Hillary Clinton received at least two top-secret emails to her unsecured email server, an intelligence community review has found, despite State Department claims to the contrary.
At least two intelligence sources told Fox News that the dispute over whether the two emails were classified at the highest level is now a “settled matter.”
The agencies that owned and originated that intelligence – the CIA and National Geospatial-Intelligence Agency or NGA – reviewed the emails to determine how they should be properly stored, as the State Department took issue with their highly classified nature. The subject matter of the messages is widely reported to be the movement of North Korean missiles and a drone strike. A top secret designation requires the highest level of security, and can include the use of an approved safe.
The sources, who were not authorized to speak on the record, told Fox News that while the emails were indeed “top secret” when they hit Clinton’s server, one of them remains “top secret” to this day — and must be handled at the highest security level. The second email is still considered classified but at the lower “secret” level because more information is publicly available about the event.
The findings have been transmitted to the State Department, which continues to challenge the intelligence community’s conclusions about the classification of all the emails. But the department has no authority to change the classification since it did not originate the information.
After Politico reported earlier this month that the intelligence community was retreating from the “top secret” classification — giving the Clinton campaign a big boost — two top Republican senators wrote to Secretary of State John Kerry and Director of National Intelligence James Clapper crying foul.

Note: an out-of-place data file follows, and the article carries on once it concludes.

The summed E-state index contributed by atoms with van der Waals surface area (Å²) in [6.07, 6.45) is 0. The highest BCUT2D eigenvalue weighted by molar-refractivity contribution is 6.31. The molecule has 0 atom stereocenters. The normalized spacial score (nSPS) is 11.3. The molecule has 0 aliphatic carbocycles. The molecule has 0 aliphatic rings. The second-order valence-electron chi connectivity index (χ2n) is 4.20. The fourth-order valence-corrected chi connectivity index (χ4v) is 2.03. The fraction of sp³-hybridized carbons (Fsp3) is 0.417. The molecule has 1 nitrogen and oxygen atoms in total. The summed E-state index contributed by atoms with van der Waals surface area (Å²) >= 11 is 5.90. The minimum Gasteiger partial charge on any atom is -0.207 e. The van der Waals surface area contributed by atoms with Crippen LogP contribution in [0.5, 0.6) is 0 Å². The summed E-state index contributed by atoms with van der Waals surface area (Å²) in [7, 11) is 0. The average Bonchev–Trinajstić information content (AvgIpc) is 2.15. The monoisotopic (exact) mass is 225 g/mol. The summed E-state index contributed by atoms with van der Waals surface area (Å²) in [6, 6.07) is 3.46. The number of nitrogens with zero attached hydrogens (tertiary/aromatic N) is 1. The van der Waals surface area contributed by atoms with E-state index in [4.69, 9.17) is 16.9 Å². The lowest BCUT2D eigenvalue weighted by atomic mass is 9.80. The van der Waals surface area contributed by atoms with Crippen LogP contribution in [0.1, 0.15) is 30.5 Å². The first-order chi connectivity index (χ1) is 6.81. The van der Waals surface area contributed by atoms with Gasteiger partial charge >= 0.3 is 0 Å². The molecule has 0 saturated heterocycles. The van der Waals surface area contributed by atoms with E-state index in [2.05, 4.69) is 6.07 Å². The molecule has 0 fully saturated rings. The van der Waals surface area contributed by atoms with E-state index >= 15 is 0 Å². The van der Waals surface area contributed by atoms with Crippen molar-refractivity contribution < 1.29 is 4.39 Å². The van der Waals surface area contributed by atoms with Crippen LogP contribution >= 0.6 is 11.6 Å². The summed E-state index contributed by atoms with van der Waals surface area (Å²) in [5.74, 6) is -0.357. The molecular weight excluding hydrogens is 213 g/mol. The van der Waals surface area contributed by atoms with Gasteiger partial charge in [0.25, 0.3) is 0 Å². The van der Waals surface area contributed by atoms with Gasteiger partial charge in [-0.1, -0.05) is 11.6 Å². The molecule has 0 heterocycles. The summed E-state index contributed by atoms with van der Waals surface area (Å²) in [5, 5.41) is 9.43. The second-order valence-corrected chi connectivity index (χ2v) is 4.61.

Republican Sen. Bob Corker, who chairs the Foreign Relations Committee, and Sen. Richard Burr, who heads the powerful Intelligence Committee, wrote the letters on Nov. 13, with copies sent three days later to the intelligence community and State Department IGs, requesting that that they conduct independent reviews of the leaks.
Republicans on Capitol Hill suspect that the leaks were designed to help the Clinton campaign by leaving the impression that the two “top secret” messages were not that sensitive or at least confuse the issue.
Clinton has claimed for months that she never sent classified material on her email and never received any email that was “marked classified.”
“The State Department has confirmed that I did not send nor receive material marked classified or send material marked classified,” she said in August.
But as reported above, “the State Department has no authority to change the classification since it did not originate the information.”
Now that that matter is settled, the only question is whether the FBI investigation will conclude that there was a criminal violation.